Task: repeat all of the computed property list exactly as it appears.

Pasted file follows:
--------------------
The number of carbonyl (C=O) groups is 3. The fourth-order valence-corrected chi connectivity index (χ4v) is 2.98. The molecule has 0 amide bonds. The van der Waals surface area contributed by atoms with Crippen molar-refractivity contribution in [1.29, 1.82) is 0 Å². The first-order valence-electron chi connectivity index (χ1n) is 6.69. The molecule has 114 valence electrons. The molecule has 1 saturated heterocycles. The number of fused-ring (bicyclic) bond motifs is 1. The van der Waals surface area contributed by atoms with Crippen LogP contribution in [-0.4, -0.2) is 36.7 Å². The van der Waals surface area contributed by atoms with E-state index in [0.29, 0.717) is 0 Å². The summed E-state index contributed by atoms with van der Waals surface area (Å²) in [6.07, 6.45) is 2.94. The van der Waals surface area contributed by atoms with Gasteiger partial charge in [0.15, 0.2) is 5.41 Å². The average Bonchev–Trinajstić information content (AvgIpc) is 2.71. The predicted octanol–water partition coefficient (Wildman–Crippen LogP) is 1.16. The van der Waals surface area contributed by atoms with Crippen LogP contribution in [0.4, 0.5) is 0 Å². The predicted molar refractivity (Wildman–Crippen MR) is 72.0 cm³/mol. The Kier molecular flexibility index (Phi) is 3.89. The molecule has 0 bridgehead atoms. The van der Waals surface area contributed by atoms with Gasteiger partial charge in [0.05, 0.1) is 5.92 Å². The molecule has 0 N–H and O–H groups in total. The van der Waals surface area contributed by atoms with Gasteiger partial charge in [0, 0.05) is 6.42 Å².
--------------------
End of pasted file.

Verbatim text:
The number of carbonyl (C=O) groups is 3. The fourth-order valence-corrected chi connectivity index (χ4v) is 2.98. The molecule has 0 amide bonds. The van der Waals surface area contributed by atoms with Crippen molar-refractivity contribution in [1.29, 1.82) is 0 Å². The first-order valence-electron chi connectivity index (χ1n) is 6.69. The molecule has 114 valence electrons. The molecule has 1 saturated heterocycles. The number of fused-ring (bicyclic) bond motifs is 1. The van der Waals surface area contributed by atoms with Crippen LogP contribution in [-0.4, -0.2) is 36.7 Å². The van der Waals surface area contributed by atoms with E-state index in [0.29, 0.717) is 0 Å². The summed E-state index contributed by atoms with van der Waals surface area (Å²) in [6.07, 6.45) is 2.94. The van der Waals surface area contributed by atoms with Gasteiger partial charge in [0.15, 0.2) is 5.41 Å². The average Bonchev–Trinajstić information content (AvgIpc) is 2.71. The predicted octanol–water partition coefficient (Wildman–Crippen LogP) is 1.16. The van der Waals surface area contributed by atoms with Crippen LogP contribution in [0.4, 0.5) is 0 Å². The predicted molar refractivity (Wildman–Crippen MR) is 72.0 cm³/mol. The Kier molecular flexibility index (Phi) is 3.89. The molecule has 0 bridgehead atoms. The van der Waals surface area contributed by atoms with Gasteiger partial charge in [0.05, 0.1) is 5.92 Å². The molecule has 0 N–H and O–H groups in total. The van der Waals surface area contributed by atoms with Gasteiger partial charge in [0, 0.05) is 6.42 Å².